Accordingly, after the symphony was ended, accompanied at intervals by a single instrument, Peter began his melody, in a key so high, that the utmost exertions of the shawm-blower tailed to approach its altitudes. The burden of his minstrelsy was

THE MANDRAKE. I
Μώλύ δέ μιν καλέoυσι θεοί, χαλεπόν δέ τ' ορύσσειν
'Ανδράσι γε θνητοίσι θεοί, δε τε πάντα δύνανται.

HOMERUS.
The mandrake grows ’neath the gallows-tree,
And rank and green are its leaves to see;
Green and rank, as the grass that waves
Over the unctuous earth of graves;
And though all around it be bleak and bare,
Freely the mandrake flourisheth there.

Maranatha-Anathema !
Dread is the curse of mandragora !

Euthanasy!

* A pipe of tobacco. † A drink composed of beer, eggs, and brandr.

# The supposed malignant influence of this plant is frequently alıded to by our elder dramatists; and with one of the greatest of them, Webster (as mighis be expected from a muse revelling a ghoul in graves and sepulchres), it is an especial favourite. But none have plunged so deeply into the subject as Sir 'Thomas Browne. He tears up the fable root and branchi. Concerning the danger ensuing from eradication of the mandrake, the learned physician tus writes. “The last assertion is, that there follows a hazard of life to them that pull it up, that some evil sate pursues them, and that they live not very long hereafter. Therefore the attempt hereof among the ancients was not in ordinary way; but, as Pliny informeth, when they intended to take up the root of this plant, they took the wind thereof, and with a sword describing three circles about it, they digged it up, looking toward the west. A conceit not only injurious unto truth and confutable by daily experience, but somewhat derogatory unto the provi dence of God; bat is, not only to impose so destructive a quality on any plant, but to conceive a vegetable whose parts are so useful unto inany, should, in the only taking up, prove mortal unto any. This were to introduce a second for. bidden fruit, and enhance the first malediction, making it not only mortal for Adam to taste the one, but capital for his posterity to eradicate or dig up the other."--Vulgar Errors, book ii. c. vi.

At the foot of the gibbet the mandrake springs;
Just where the creaking carcase swings;
Some have thought it engendered
From the fat that drops from the bones of the icad;
Some have thought it a human thing;
But this is a vain imagining.

Maranaiha-Anathem!
Dread is the curse of mandi

rugora :

Euthanasy!
A charnel leaf coth the mandrake wear,
A charnel fruit doth the mandrake bear;
Yet none like the mandrake hath such great power,
Such virtue resides not in herb or flower;
Aconite, hemlock, or moonshade, I ween,
None hath a poison so subtle and keen.

Maranatha—

Anathema !
Dread is the curse of marbragora!

Euthanasy!
And whether the mandrake be create
Flesh with the power incorporate,
I know not; yet, if from the earth 'tis rent,
Shrieks and groans from the root are sent;
Shrieks and groans, and a sweat like gore
Oozes and drops from the clammy core.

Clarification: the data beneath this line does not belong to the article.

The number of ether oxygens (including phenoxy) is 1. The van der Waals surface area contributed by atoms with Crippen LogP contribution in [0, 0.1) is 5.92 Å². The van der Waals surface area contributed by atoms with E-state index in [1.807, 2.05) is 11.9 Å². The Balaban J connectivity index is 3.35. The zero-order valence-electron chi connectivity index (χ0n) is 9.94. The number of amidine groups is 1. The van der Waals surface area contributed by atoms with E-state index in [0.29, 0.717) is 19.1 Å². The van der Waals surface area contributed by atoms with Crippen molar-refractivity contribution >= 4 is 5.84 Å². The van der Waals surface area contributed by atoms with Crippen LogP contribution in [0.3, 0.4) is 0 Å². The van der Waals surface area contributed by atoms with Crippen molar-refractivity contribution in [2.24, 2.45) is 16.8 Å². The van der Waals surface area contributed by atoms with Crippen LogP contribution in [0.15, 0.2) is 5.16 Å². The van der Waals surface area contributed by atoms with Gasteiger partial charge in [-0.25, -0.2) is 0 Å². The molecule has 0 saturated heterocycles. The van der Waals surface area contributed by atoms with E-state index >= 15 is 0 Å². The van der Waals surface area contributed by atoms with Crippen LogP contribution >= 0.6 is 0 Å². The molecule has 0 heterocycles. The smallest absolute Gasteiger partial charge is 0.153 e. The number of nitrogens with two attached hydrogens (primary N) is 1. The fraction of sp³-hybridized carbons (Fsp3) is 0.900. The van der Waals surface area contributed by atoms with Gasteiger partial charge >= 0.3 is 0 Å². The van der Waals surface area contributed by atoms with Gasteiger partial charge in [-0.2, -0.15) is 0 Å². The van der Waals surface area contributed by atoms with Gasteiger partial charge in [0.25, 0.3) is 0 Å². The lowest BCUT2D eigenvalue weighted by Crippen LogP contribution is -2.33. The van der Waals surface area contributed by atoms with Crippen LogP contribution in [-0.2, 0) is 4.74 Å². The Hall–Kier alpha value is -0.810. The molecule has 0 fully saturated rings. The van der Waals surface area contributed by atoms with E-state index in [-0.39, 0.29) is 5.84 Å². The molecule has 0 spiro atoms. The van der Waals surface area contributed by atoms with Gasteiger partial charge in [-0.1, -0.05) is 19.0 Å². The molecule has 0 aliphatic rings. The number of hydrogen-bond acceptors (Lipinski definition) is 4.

Maranatha-Anathema
Dread is the curse of mandragora!

Euthanasy.'
Whoso gathereth the mandrake shall surely die;
Blood for blood is his destiny.
Some who have plucked it have died with groans,
Like to the mandrake's expiring moans ;
Some have died raving, and some beside-
With penitent prayers—but all have died.

Jesu! sare us by night and day!
From the terrible death of mandragora :

Euthanasy!

“A queer chant that,” said Zoroaster, coazzing loudly, in token of disapprobation.

“Not much to my taste," quoth the knight of Malta. “We like something more sprightly in Canterbury.”

“Nor to mine," added Jerry; “don't think its likely to have an encore. 'Pon my soul, Dick, you must give us something yourself, or we shall never cry Euthanasy at the Triple Tree.”

“With all my heart," replied Turpin. “You shall have, but what do I seg ny friend Sir Luke? Devil take my tongue, Luke Bradley, I mean. What, ho! Luke-nay, nay, man, no shrinking-stand forward; I've a word or two to say to you. We must have a hob-a-nob glass together for old acquaintance sake. Nay, no airs, man; damme you're not a lord yet, nor a baronet cither, though I do hold your title in my pocket; never look glum at me. It won't pay. I'm one of the Canting Crew now; no man shall sneer at me with impunity, eh, Zory? Ha, ha! here's a glass of Nantz; we'll have a bottle of black strap when you are master o your own. Make ready there, you gut-scrapers, you shawm

was

shavers; I'll put your lungs in play for you presently. In the mean time-charge, pals, charge-a toast, a toast! Health and prosperity to Sir

Luke Rookwood! I see you are surprised—this, gemmen, is Sir Luke Rookwood, somewhile Luke Bradley, heir to the house of that name, not ten miles distant from this. Say, shall we not drink a bumper to liis health?"

Astonishment prevailed amongst the crew. Luke himself had been taken by surprise. When Turpin discovered him at the door of the tent, and summoned him to appear, he reluctantly complied with the request; but when, in a half-bantering vein, Dick began to rally him upon his pretensions, he would most gladly have retreated, had it been in his power. It was then too late. He felt he must stand the ordeal. Every eye

fixed
upon

him with a look of inquiry

Zoroaster took his everlasting pipe from his mouth.
“This ain't true, surely ?" asked the perplexed Magus.
“He has said it,” replied Luke; "I may not deny it."

This was sufficient. There was a wild hubbub of delight amongst the crew, for Luke was a favourite with all.

“Sir Luke Rookwood !" cried Jerry Juniper, who liked a title as much as Tommy Moore is said to dote upon a lord. “Upon my soul I sincerely congratulate you; devilish fortunate fellow. Always cursed unlucky myself. I could never find out my own father, unless it were one Monsicur des Capriolles, a French dancing-master, and he never left anything behind him that I could hear of, except a broken kit and a hempen widow. Sir Luke Rookwood, we shall do ourselves the pleasure of drinking your health and prosperity.”.

Fresh bumpers and immense cheering.

Silence being in a measure restored, Zoroaster claimed Turpin's promise of a song.

“True, true,” replied Dick; “I have not forgotten it. Stand to your bows, my hearties.”

1

THE GAME OF HIGH TOBY.
Now Oliver (1) puts his black nightcap on,

And every star its glim (2) is hiding,
And forth to the heath is the scampsman (3) gone,

His matchless cherry-black (+) prancer riding;
Merrily over the common he flies,

Fast and free as the rush of rocket,
His crape-covered vizard drawn over his eyes,
His tol (5) by his side, and his pops ) in his pocket.

CHORUS.
Then who can name
So merry a game,

As the game of all games-high toby? (7)
(1) The moon.

(2) Liglit.

(3) Highwayman. (4) “Cherry-coloured-black; there being black cherries as well as red.”. GROSE. (5) Sword. (6) Pistols.

(7) Highway robbery.